Early in the evening Kusikus rested at Bubul Nguki. He made him a dagul (fish spear) and was planning on eating fish the next day. That same night the Maidthalaig placed thorns from a thupmul (file ray) tail rubbed with poisonous paste along a row of dthamu (sea grass) on a small patch of surum (grassy sand cay). He then used his powers to guide Kusikus towards his trap. Before daybreak Kusikus woke up and set out to the reef. He came to this gangar (rock coral) where he saw Sesew the markai sugu. He stretched out his dagul and threw it straight at Sesew. Before the dagul could reach Sesew, a large fish jumped out of the sea and snapped the dagul in half. At this very moment Kusikus stood on the thorns placed by the maidthalaig who was watching from the bushes in the hills. By now Dthuwal had reached Bubul Nguki and could see his son falling backwards over the edge of the reef. He ran towards Kusikus. On arrival, he discovered that his son had fallen into a giant pasuwa (clam shell). Dthuwal called out; 'Kusikus ngau kazi - mika ngi kedtha pudthi - ai ai ai ai pasuwa' The Pasuwa swallowed Kusikus cutting his head off and spitting it back on to the dry bed of the reef. Dthuwal grabbed Kusikus head and held it next to his chest. From that moment on he referred to his son as Pasuwa7. Pa-su-wa:- Pa: Pasuwa, Su: Sugu, Wa: Waru These were the three creatures that tried to take his son away from the spirit of the earth. Dthuwal discovered that each time these three spirited creatures fought with Kusikus, they weakened Kusikus's spirits causing him to be weak. When Dthuwal returned home, he placed his son's head on a small sara and smoked it sending his spirits to be with his ancestors in the sky. Later he took the head and buried it near his zarazar.
THABUTHIR Zigin had a pet snake that he called Thabuthir8. Every day he would feed thabuthir with birds and lizards. Thabuthir had a shape of a leaf on his head. INITIATION At Dthuwal Buthu, it was nearly time for the initiation ceremony to take place. Meseku had collected some itip (a plant with long leaves with a thorn on the end). He prepared a muykup (fireplace) using goeragarr watharr to make the fire. Dthuwal called on Wadth and Zigin to go to Meseku. They crawled towards the burning fire9. Meseku held itipal in the midst of the thick smoke and whipped the young men's back creating scars of manhood. This action went on till midnight. Meseku sang a chant10, appointing three spirits for each of them to guide and help these two brothers for the rest of their lives. The scars11 would heal in time and would show other people of other villages that they have special powers and spirits as guards. WADTH AND ZIGIN Many years passed and Dthuwal died of old age. This was when Dthuwal's place was soon to be called Dthuwal Buthu. Wadth and Zigin continued to live a little to the north of Dthuwal Buthu. Often they would go out in their canoe and catch turtles. Years later after many trips, Zigin became tired of going out to sea with his older brother. He would complain about getting wet and having sore eyes from the salt from the splashes of the sea. ZIGIN AND THE SPIRITS Zigin refused to go out anymore with his brother, instead he would sit up all night beating his warup (drum) composing chants and singing with many spirits. He became so obsessed with spirits when the moon was full he would make the spirits dance all night. Every night Wadth would notice flying foxes circling atop of his brother's house and could hear the different voices singing ancient chants. Wadth moved further north of Zigin's zarazar because all the chanting and the beating of the drum kept him awake all night 'til morning. SOLAL During the solal (mating turtle) season (towards the month of November) Wadth would continue to hunt turtles and would catch many fat turtles. There was always a row of turtles lying on their back in front of Wadth's house. Wadth became a great champion12 at spearing and catching turtles. Whenever he would feel like eating turtle, he would cut one up and cook it in an earth oven or just roast it on an open fire. He would also share with his younger brother whom by now had started to depend on Wadth for food from the sea. The sharing continued for a long time until it came to a point when Wadth started to find it difficult and frustrating doing all the hard work by himself for the both of them. Whenever Wadth would ask Zigin to accompany him out at sea, he would always refuse, saying that he was tired from beating his drum all night. Wadth decided that he would no longer provide the best parts of the turtle for his brother. So when he decided to butcher another one of his catch, he only gave his brother some mukuy madthu (pelvis meat) and katal madthu (neck meat). Zigin received no thupai (fat) from his brother. ZIGIN'S JEALOUSY On receiving his share of turtle, Zigin asked himself, 'Ina mika kedtha ngau tukuyapan ngaika kedtha ngapa watti madthul kusumnu'? (Why did my brother bring me bad meat?) Zigin was very furious. He decided do use his special powers with the help of his spirits to prevent all the solal from reaching his brother, Wadth. I will turn usalai13 away from him. "Ngath nungungu usalai adthaka thaiyaik " I will make hunting even more difficult for Wadath. He will catch nothing. The following day he gathered branches from a special tree called ‰Û_‰Û_and set foot out to the reef. He stood at Kabar Gizu pretending to feed the fish but at the same time throwing magic powers into the sea trying to guide passing solal away from his brother who was in sight just a little to the north. He would also jump into the sea and make splashes to chase away the nearing solal. Wadth wondered what his brother was doing as he was preparing himself for a pair of solal nearing towards him. "Tukuyap ngau midthmika - ina ngai kedtha anapin" Soon Wadth speared a solal and was pulling it up the beach where he lived. Seeing this, Zigin immediately took hold of his wap and amu with some kuyur14 and prepared himself, hoping for the next pair of solal to pass by. He stood out on the reef, facing west singing. He sang all day trying to use his magical powers but had no luck. Zigin returned home at dark empty handed. The moon sat high and shone brightly displaying the row of turtles on their back in front of Wadth's house. Every night when singing, Zigin would ask the Kisai Maril (spirits of the moon) to draw down the thupai and kill his brother's catch15. The very next day Wadth woke up to find all his solal weak and on the verge of dying. His spirits told him of Zigin's jealous act to make the Kisai maril take away the thupai from his turtles. From that moment onwards, Wadth covered the solal he caught with mats. He continued to hunt and speared turtles for many years. One day when he cut a solal on the beach, he allowed the waves to wash the eggs ashore and they turned to stones. "Wadthan lag - ina Wadthan wÌ¦eybadth" (This is Wadth's place - Wadth's turtle eggs) Zigin on the other hand stood out on the reef out from Kabar Gizu many times with no success. He would fall asleep at times standing on the edge of the reef. Zigin died of starvation one day. He turned to stone waiting for a pair of solal. The rock marks the spot where Zigin stood for days. Wadth lived to be an old man providing his catch to many villages on Badu. Many years later he was introduced to the use of Nath through one of the villages on the North side of the island. Acknowledgment and respect to my late father Leniaso Tipoti (ArganBesai) who had taken time to retell and record these ADTHIL of our ancestors. 1. Mainab is on the south-east side of Badu 2. Meseku was a Zugub from Mabuiag 3. Dthug Ngur is on the north side of Badu 4. Sarupau Pad is right next to Dgthug Ngur 5. Upai Wak is to the west of Dthuwal Buthu 6. Male Turtle are known to attack and engage with people when diving to catch solal 7. The word Pasuwa was broken down to three different abbreviations: Pa-Su-Wa; Pa:Pasuwa, Su:Sugu, Wa:Waru. 8. Thabuthir was said to have come from Sabai Island 9. Men being initiated were not to look into their initiators eyes 10. Dad could not remember the words of this chant sang to him in ancient language by Athe Au 11. These scars are called - 'koey walaizi wam'. 12. Wadth was always referred to as 'malu mina geth mabaig' 13. Usalai - current flowing from east to west 14. Wap - harpoon, amu - rope, kuyur - darts to fit on the end of the wap. 15. As a result from Zigin actions and belief, Torres Strait Islanders never expose their turtles to the moon Retold by Athe Yound Namoa to Leniaso Tipoti in the 1970s Retold and recorded by Leniaso Tipoti 1994 Translated by Alick Tipoti 1999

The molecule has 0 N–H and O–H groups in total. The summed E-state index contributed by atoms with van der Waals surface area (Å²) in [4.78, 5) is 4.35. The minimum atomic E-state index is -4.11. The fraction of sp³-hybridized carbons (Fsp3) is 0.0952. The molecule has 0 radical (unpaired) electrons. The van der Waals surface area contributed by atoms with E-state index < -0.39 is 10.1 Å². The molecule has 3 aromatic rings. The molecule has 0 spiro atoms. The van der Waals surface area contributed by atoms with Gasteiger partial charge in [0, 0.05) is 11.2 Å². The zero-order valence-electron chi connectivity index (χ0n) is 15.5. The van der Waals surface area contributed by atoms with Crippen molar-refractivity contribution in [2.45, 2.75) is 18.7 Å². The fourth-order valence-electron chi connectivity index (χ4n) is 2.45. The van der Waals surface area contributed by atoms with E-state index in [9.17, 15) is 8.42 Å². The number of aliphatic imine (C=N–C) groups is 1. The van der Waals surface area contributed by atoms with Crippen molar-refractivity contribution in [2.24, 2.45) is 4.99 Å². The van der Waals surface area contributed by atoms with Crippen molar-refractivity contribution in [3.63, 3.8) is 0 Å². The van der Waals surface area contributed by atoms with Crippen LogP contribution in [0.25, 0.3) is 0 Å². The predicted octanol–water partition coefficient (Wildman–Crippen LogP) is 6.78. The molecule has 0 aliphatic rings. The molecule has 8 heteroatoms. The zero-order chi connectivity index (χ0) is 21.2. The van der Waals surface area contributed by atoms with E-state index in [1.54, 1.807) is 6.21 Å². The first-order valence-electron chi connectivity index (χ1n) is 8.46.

Alick Tipoti is a Torres Strait Islander who is guided by the traditional cultural practices of his people. He believes in the Zugubal who were spoken about for many years by his ancestors. He is most diligent about what he sees as his responsibility to document the stories, genealogies, songs and other aspects of his culture so that they are available for future generations to learn, understand and practise. He speaks his native language, Kala Lagaw Ya, of the Maluilgal nation of Zenadh Kes.
Alick believes that language is the vital ingredient that binds all cultures in the world today. “Without your language you become a foreigner, lost in another person’s culture. One of my favourite English words is ‘analyse’. In my language, we call it Ses Tham or Thapul. Singing and dancing are forms of art that branch out from the centrepiece called language. Everything you do, traditionally or culturally, evolves from a language. When you know the language, you know your culture.”
Alick has researched the genealogy of Zenadh Kes. He says that when you practise something about your culture, it is important to know your roots and your identity, as this will help you choose your path in life. He has been given the traditional name of Zugub, which enables him to relate to the spirits of his ancestors, the Zugubal. This provides him the insight and ability to translate the words of these ancestors into the beautifully delicate and complex imagery of his lino cuts.
“When I work late at night carving traditional designs, I can sense the presence of the spirits who I verbally acknowledge and thank in language for their guidance and help in visualising the words they have given me. I vividly remember an unusual event late one evening where I was guided to re-sketch and change the interpretation of a block I was about to carve. This was just one of the many occasions when I have connected with the Zugubal, who have instructed me on the proper ways of our cultural traditions. In my life, I have come to a level of understanding that I pray to the Zugubal of my culture.”
The artist holds an Advanced Diploma in Arts, Thursday Island TAFE College, and a Bachelor of Visual Arts, Australian National University, Canberra. Alick’s work can be seen in the collections of Australian National Gallery and state art galleries and museums, the British Museum and other important international institutions. An animated video of his work is currently screening on the eastern sails of the Sydney Opera House at sunset until the end of 2017.